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Did you know that not only should you change your timing belt at regular service intervals as a precautionary measure but you should also change your fuel filter?  It's true!  You could be losing engine efficiency, and even worse - power!

Tools / Resources: Consumables:
  • floor jack
  • 1 set of jack stands
  • 4 x wheel chocks
  • 2 x vise-grip pliers
  • vapour barrier (plastic sheet)
  • catch-pan
  • needle-nose pliers
  • screwdriver set
  • replacement fuel filter
  • disposable rags
  • vinyl gloves
  • eye protection

There are a few safety notes which should be covered before we illustrate a typical fuel filter change:

A few administrative / technical notes which should also be noted:

The first step will be to move your car into the appropriate workspace - out in the open air.  Be sure you choose a level jacking area.

Before you proceed further, ensure that your B/C class fire extinguisher is both present and serviceable (ie. it has passed required service inspection & has not been used since).

We can not stress the importance of safety enough.

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Once in position, jack up the vehicle or use appropriate ramps to raise the front or rear end of the vehicle depending on the location of your fuel filter.

Chances are that the fuel filter will be located in the rear of the vehicle - near the gas tank.  To aid in finding the fuel filter, trace the "hard lines" that run along the bottom of the vehicle back to their sources (generally found in a pair).

As a tip, if you do not have a factory manual, be sure to ask the technician at your local dealership parts counter where the fuel filter is located when you purchase the replacement filter.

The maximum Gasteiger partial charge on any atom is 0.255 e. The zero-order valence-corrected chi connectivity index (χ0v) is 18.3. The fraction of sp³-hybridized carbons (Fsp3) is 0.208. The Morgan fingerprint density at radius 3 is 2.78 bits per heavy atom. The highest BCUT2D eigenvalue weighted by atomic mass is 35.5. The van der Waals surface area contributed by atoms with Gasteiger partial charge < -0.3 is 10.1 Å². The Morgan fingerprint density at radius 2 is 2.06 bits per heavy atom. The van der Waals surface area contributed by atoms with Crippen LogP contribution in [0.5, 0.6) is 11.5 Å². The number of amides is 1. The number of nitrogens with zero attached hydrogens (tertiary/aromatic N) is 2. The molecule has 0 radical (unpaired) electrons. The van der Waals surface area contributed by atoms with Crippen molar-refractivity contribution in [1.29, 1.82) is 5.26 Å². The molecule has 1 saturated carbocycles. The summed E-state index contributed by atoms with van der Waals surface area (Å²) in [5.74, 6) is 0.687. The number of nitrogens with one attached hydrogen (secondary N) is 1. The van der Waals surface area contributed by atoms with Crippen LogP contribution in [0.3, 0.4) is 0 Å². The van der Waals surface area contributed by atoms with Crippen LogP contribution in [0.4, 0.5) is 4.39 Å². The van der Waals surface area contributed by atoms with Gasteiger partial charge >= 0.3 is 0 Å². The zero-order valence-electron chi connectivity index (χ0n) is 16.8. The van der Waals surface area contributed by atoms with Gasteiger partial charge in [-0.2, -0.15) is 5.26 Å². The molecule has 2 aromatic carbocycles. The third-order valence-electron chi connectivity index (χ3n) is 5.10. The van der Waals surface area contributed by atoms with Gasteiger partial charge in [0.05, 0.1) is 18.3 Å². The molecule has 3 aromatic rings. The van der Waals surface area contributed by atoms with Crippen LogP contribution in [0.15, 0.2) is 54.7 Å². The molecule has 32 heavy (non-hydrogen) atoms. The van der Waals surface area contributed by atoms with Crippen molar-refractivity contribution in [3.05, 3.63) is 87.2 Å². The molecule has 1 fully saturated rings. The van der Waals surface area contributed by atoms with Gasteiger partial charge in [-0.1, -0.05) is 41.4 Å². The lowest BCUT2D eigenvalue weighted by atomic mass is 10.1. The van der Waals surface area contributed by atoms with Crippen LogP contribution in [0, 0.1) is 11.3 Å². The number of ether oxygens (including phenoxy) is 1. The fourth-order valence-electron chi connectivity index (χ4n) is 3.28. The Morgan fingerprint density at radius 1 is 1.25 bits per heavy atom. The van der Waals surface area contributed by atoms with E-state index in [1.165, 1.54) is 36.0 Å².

Be sure that you purchase all required hardware at this point, you do not want to leave this project partially completed.

Note:  the fuel filter shield has been removed for clarity - you will likely find your fuel filter behind some form of shield.

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Next, you will need to de-pressurize your fuel system.  There are a number of ways to do this, though we recommend that you follow the factory approved method.

In our case, we are advised to start the vehicle so that it is running - once the vehicle is running, you are to remove the fuel pump relay harness connector.  Essentially, un-plug the wiring harness that connects to the fuel pump relay.

In our 1997 Mazda MX-5 Miata, the fuel pump relay is found under the steering column.  It is also identified as the only connector which is yellow.

Once you disconnect the relay, the vehicle should stumble and essentially die - no more combustion.

Your fuel system has been de-pressurized.

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Once the fuel system has been de-pressurized, you will focus your attention on removing the fuel filter. As a safety step, be sure to disconnect the negative terminal of your battery. This is a very simple step and could very well save your life - though you will likely never know it.

Start by removing any shield which should cover the fuel filter's mounting position.

Do not loose any pieces of the shield and be sure to note mounting position, etc ..

Once any shielding, etc has been removed thus exposing the fuel filter, place your catch pan under the fuel filter. 

Remove any mounting hardware which will prevent you from removing the fuel filter.  Be sure to put all fasteners in a parts container as you do not want to lose anything.

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Next, use your vise-grip pliers to clamp the two (or more) hoses which attach to the fuel filter.  Be sure to wrap the rubber hoses with cloth to protect the rubber from the jaws of the vise-grips.